Save some money and look at the baggage cover carefully, sometimes called personal possession cover, does your home insurance provide cover for items on an All Risk basis, in other words - cover for items taken outside the home? If so look for a policy where this is optional, or where the values are low – you wont be paying for something you don't need.
Other optional covers that can be really helpful are: An Excess waiver – every policy has an amount of excess (the amount of any claim that you have to pay) to certain sections, so by buying the excess waiver option when you take out the policy, this waives your cost and will cost only a few pounds. Remember the excess will be charged to both travellers, so it is not a cost per policy it is a cost per person making a claim.
Natural Catastrophe cover - this will insure against Volcanic Ash, a troublesome and increasing risk for travellers now, no fewer than 3 volcano are erupting at the time of writing, all three causing problems for air travel. It should also provide cancellation cover in case of Volcanic Ash – so if you are affected then you can elect to not travel. Or if you have already travelled and get caught up - then your travel insurance will pay for additional expenses and replacement accommodation, or if only delayed then compensate you for delays to your travel.
Natural Catastrophe cover also protects you for fire, flood, earthquake, explosion, tsunami, landslide, avalanche, hurricane, cyclone and storm. Don't assume all policies will protect you this way, this is usually an optional cover found on the better policies.
Finally, before you travel fish out your travel insurance Schedule, photocopy it, or ask for a second copy and take one away with you. Also take with you the phone number which will be in your Policy Document (or Policy Wording) for the emergency assistance company, keep this safe. If you need it you don't want to be hunting around for it.
Whilst most travel is trouble free, it's a fact that the older you are the more likelihood there is for you to make a claim. The better the policy in terms of the cover, the better chance there is for the claim process to be trouble free too. Skimping to save a few pounds and buying inferior travel insurance can leave you with a host of problems you were not expecting later on.
We all think we are invincible but sadly it’s just not true. So please travel protected and travel safely.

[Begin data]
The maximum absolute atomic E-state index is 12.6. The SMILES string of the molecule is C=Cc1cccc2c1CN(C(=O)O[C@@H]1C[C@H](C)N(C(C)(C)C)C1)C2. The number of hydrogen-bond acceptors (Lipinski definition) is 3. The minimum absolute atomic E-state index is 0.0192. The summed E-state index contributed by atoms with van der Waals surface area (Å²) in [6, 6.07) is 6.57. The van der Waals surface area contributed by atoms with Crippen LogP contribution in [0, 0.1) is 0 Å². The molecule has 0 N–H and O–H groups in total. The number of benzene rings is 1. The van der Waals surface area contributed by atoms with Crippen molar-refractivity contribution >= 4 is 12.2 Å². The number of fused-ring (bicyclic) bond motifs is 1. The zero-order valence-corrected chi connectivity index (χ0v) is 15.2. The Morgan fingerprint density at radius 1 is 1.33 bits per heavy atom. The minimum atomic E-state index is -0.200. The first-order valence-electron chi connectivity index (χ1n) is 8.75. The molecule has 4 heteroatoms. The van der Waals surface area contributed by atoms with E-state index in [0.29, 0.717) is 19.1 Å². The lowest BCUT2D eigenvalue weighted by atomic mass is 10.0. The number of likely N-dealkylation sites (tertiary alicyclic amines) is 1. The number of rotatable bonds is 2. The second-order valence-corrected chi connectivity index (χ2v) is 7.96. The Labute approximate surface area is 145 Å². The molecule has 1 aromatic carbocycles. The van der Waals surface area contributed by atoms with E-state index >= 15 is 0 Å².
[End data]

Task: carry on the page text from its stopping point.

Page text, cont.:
Terms used within this article.
Cancellation – pre-travel decision to NOT travel
Dependent – immediate family
Incept – to start
Inception date – the date your cover starts
Cover – the benefits of a policy for which you have cover
Pre-existing medical conditions – medical conditions that you have now and have had in the past.
Couple – husband, wife, co-habiting partner
Individual – a single traveller
Medical claim - any claim related to the treatment of a medical condition
Section of cover – each benefit will be mentioned within a section of your policy
Repatriation – assisted return of an insured traveller to their home location.
EHIC – European Health Insurance Card; part of the reciprocation agreement between EU countries, to provide emergency medical care to residents outside of their home country.
Missed connection – happens when you can’t get on to your scheduled flight after having taken a prior method of transport to reach your international departure point.
Baggage cover – same as personal possession cover, covers loss and theft of the things you take with you when you travel, however not breakage unless by a criminal act against you.
Personal Possession cover – same as baggage cover
Optional covers – these are the benefits which are available to you to buy but are not included within your policy, unless you have elected them and paid an additional premium.
Excess Waiver – the removal of the excess on your policy.
Excess – the amount you will pay when you make a claim.
Natural catastrophe – volcanic ash, fire, flood, earthquake, explosion, tsunami, landslide, avalanche, hurricane, cyclone and storm – this may vary from policy to policy.
Schedule of Insurance – the document which carries your policy number and your name and address, it also details what cover you have bought and how much you have paid.
Policy Document – this is likely to be a booklet, containing the terms of your insurance and what is and is not covered, it will also detail how to make a claim and a complaint.
Policy Wording – same as Policy Document.